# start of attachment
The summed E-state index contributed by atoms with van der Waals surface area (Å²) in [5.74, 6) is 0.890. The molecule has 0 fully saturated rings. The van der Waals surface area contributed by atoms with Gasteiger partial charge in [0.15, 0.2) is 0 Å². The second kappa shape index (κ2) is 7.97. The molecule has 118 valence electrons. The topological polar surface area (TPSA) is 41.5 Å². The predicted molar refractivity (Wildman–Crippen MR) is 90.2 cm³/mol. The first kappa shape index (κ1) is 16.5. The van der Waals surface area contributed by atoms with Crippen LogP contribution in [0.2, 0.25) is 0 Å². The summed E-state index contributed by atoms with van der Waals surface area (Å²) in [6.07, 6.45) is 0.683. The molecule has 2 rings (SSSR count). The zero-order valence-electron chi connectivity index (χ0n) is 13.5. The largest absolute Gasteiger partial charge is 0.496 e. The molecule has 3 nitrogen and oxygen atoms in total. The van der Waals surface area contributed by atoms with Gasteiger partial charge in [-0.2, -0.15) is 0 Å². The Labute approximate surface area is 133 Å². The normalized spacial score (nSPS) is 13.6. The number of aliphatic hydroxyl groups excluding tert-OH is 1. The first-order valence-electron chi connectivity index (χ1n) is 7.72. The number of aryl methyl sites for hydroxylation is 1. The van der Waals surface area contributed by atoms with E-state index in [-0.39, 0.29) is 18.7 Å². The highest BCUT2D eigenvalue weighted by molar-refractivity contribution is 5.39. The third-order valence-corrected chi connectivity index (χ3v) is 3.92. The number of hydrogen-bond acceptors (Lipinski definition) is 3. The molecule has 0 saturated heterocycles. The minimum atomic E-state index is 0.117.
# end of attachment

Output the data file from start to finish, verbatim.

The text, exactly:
The summed E-state index contributed by atoms with van der Waals surface area (Å²) in [5.74, 6) is 0.890. The molecule has 0 fully saturated rings. The van der Waals surface area contributed by atoms with Gasteiger partial charge in [0.15, 0.2) is 0 Å². The second kappa shape index (κ2) is 7.97. The molecule has 118 valence electrons. The topological polar surface area (TPSA) is 41.5 Å². The predicted molar refractivity (Wildman–Crippen MR) is 90.2 cm³/mol. The first kappa shape index (κ1) is 16.5. The van der Waals surface area contributed by atoms with Crippen LogP contribution in [0.2, 0.25) is 0 Å². The summed E-state index contributed by atoms with van der Waals surface area (Å²) in [6.07, 6.45) is 0.683. The molecule has 2 rings (SSSR count). The zero-order valence-electron chi connectivity index (χ0n) is 13.5. The largest absolute Gasteiger partial charge is 0.496 e. The molecule has 3 nitrogen and oxygen atoms in total. The van der Waals surface area contributed by atoms with Gasteiger partial charge in [-0.2, -0.15) is 0 Å². The Labute approximate surface area is 133 Å². The normalized spacial score (nSPS) is 13.6. The number of aliphatic hydroxyl groups excluding tert-OH is 1. The first-order valence-electron chi connectivity index (χ1n) is 7.72. The number of aryl methyl sites for hydroxylation is 1. The van der Waals surface area contributed by atoms with E-state index in [-0.39, 0.29) is 18.7 Å². The highest BCUT2D eigenvalue weighted by molar-refractivity contribution is 5.39. The third-order valence-corrected chi connectivity index (χ3v) is 3.92. The number of hydrogen-bond acceptors (Lipinski definition) is 3. The molecule has 0 saturated heterocycles. The minimum atomic E-state index is 0.117.